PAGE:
World Universities Debating Championship in Spanish
||This article's Criticism or Controversy section may compromise the article's neutral point of view of the subject. (January 2014)|
The World Universities Debating Championship in Spanish or Campeonato Mundial Universitario de Debate en Español (CMUDE) is the world's largest and most important debating tournament in Spanish.
It is a parliamentary debating event, held using the British Parliamentary Debate format. The tournament the winners of the open competition are acknowledged as the "World Champions" of debating in Spanish.
The last tournament was held at Instituto Tecnológico de Estudios Superiores de Monterrey (Campus Estado de México) in Estado de México and Mexico City and the next edition will be hosted by Universidad del Rosario in Bogotá, Colombia.
The Championship is held in the Northern Hemisphere summer.
The competition involves nine preliminary rounds, which become power-paired as the tournament progresses, matching the strongest-performing teams against each other. Two teams form the government (proposition in the UK and North America) and two the opposition in each debate room. The process of scoring and pairing these teams is known as tabbing. The scoring of teams is done by judges, most of whom are students or former students from the competing institutions, who return ballots with their scores to the adjudication team, led by a Chief Adjudicator who is assisted by one or more deputies.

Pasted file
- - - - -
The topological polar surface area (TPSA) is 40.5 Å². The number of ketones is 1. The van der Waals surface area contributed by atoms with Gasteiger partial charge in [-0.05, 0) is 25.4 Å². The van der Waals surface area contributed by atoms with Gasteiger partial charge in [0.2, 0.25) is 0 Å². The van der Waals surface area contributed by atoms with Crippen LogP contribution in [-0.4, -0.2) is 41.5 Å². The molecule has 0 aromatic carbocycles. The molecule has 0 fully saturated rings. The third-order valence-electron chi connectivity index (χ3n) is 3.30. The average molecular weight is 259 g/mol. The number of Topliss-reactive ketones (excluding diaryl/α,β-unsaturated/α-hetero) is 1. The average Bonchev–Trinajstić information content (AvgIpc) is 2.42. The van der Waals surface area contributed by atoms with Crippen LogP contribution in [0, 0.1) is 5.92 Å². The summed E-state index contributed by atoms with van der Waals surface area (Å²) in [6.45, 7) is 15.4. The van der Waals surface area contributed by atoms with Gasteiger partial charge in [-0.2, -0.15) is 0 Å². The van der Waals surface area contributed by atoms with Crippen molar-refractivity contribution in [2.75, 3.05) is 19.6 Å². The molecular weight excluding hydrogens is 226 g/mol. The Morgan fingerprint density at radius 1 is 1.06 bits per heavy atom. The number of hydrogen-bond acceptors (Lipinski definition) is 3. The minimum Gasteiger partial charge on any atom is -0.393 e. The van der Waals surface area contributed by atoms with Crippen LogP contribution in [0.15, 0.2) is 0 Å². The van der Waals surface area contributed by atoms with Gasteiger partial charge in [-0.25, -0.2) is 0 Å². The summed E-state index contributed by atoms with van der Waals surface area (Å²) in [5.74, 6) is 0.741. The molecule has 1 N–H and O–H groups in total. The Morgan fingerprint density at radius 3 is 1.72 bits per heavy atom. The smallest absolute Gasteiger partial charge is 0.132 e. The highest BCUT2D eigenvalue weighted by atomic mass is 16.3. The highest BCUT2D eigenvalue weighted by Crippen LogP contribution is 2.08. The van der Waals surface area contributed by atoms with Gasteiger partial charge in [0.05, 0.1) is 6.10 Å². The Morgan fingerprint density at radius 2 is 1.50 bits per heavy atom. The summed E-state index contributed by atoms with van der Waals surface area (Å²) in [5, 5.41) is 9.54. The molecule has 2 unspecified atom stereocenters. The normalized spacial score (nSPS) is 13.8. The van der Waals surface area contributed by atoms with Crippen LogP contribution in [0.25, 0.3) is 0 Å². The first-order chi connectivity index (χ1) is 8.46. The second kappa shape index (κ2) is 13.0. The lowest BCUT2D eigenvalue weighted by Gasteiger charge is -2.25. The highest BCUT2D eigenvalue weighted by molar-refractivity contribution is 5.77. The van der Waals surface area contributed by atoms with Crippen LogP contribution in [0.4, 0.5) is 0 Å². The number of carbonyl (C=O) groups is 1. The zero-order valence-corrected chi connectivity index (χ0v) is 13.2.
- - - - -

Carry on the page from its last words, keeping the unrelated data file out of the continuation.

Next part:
The nine preliminary rounds are followed by a break at which the teams proceeding to elimination rounds are announced. In the current tournament format, 32 teams proceed to the quarter-finals, with the best 2 from each debate qualifying for the semi-finals, and the best 2 of each semi-final subsequently proceed to the Grand Final.
In addition, a public speaking competition is also open to all participants in CMUDE. Since edition held in México in 2014 a Nation's World Cup and a Spanish As a Second Language tournament were introduced.
There are some differences with the english-speaking version of the tournament. One of them is that there is no limit on the amount of teams that a university may register to the tournament as long as they fulfill the "n-1" rule, where "n" represents the amount of teams they bring to the tournament and "n-1" is the amount of judges they need to provide.